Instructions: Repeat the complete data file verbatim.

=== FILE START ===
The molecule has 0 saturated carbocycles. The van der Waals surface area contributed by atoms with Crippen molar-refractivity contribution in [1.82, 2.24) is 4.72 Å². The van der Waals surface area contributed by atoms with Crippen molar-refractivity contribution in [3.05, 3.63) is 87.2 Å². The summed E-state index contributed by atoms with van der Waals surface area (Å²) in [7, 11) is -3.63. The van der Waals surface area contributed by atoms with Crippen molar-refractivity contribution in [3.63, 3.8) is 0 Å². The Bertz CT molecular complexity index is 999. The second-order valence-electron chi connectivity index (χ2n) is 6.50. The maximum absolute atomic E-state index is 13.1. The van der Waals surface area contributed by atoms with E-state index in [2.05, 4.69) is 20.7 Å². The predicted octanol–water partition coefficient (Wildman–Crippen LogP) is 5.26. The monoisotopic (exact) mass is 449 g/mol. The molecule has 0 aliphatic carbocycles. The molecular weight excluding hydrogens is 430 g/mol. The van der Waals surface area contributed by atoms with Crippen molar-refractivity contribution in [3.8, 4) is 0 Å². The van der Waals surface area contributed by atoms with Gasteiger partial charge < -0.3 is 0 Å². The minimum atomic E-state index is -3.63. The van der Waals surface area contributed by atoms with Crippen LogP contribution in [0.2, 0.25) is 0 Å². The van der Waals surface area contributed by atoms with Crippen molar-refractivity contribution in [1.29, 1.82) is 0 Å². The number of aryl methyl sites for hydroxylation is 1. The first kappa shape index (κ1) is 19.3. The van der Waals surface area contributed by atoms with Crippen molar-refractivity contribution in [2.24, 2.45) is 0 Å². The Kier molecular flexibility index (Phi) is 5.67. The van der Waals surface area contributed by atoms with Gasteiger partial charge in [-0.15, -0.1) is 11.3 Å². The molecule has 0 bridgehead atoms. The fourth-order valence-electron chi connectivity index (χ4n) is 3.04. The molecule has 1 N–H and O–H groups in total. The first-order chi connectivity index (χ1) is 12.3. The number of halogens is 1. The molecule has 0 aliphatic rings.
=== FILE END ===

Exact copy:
The molecule has 0 saturated carbocycles. The van der Waals surface area contributed by atoms with Crippen molar-refractivity contribution in [1.82, 2.24) is 4.72 Å². The van der Waals surface area contributed by atoms with Crippen molar-refractivity contribution in [3.05, 3.63) is 87.2 Å². The summed E-state index contributed by atoms with van der Waals surface area (Å²) in [7, 11) is -3.63. The van der Waals surface area contributed by atoms with Crippen molar-refractivity contribution in [3.63, 3.8) is 0 Å². The Bertz CT molecular complexity index is 999. The second-order valence-electron chi connectivity index (χ2n) is 6.50. The maximum absolute atomic E-state index is 13.1. The van der Waals surface area contributed by atoms with E-state index in [2.05, 4.69) is 20.7 Å². The predicted octanol–water partition coefficient (Wildman–Crippen LogP) is 5.26. The monoisotopic (exact) mass is 449 g/mol. The molecule has 0 aliphatic carbocycles. The molecular weight excluding hydrogens is 430 g/mol. The van der Waals surface area contributed by atoms with Crippen molar-refractivity contribution in [3.8, 4) is 0 Å². The van der Waals surface area contributed by atoms with Gasteiger partial charge < -0.3 is 0 Å². The minimum atomic E-state index is -3.63. The van der Waals surface area contributed by atoms with Crippen LogP contribution in [0.2, 0.25) is 0 Å². The van der Waals surface area contributed by atoms with Crippen molar-refractivity contribution in [1.29, 1.82) is 0 Å². The number of aryl methyl sites for hydroxylation is 1. The first kappa shape index (κ1) is 19.3. The van der Waals surface area contributed by atoms with Crippen molar-refractivity contribution in [2.24, 2.45) is 0 Å². The Kier molecular flexibility index (Phi) is 5.67. The van der Waals surface area contributed by atoms with Gasteiger partial charge in [-0.15, -0.1) is 11.3 Å². The molecule has 0 bridgehead atoms. The fourth-order valence-electron chi connectivity index (χ4n) is 3.04. The molecule has 1 N–H and O–H groups in total. The first-order chi connectivity index (χ1) is 12.3. The number of halogens is 1. The molecule has 0 aliphatic rings.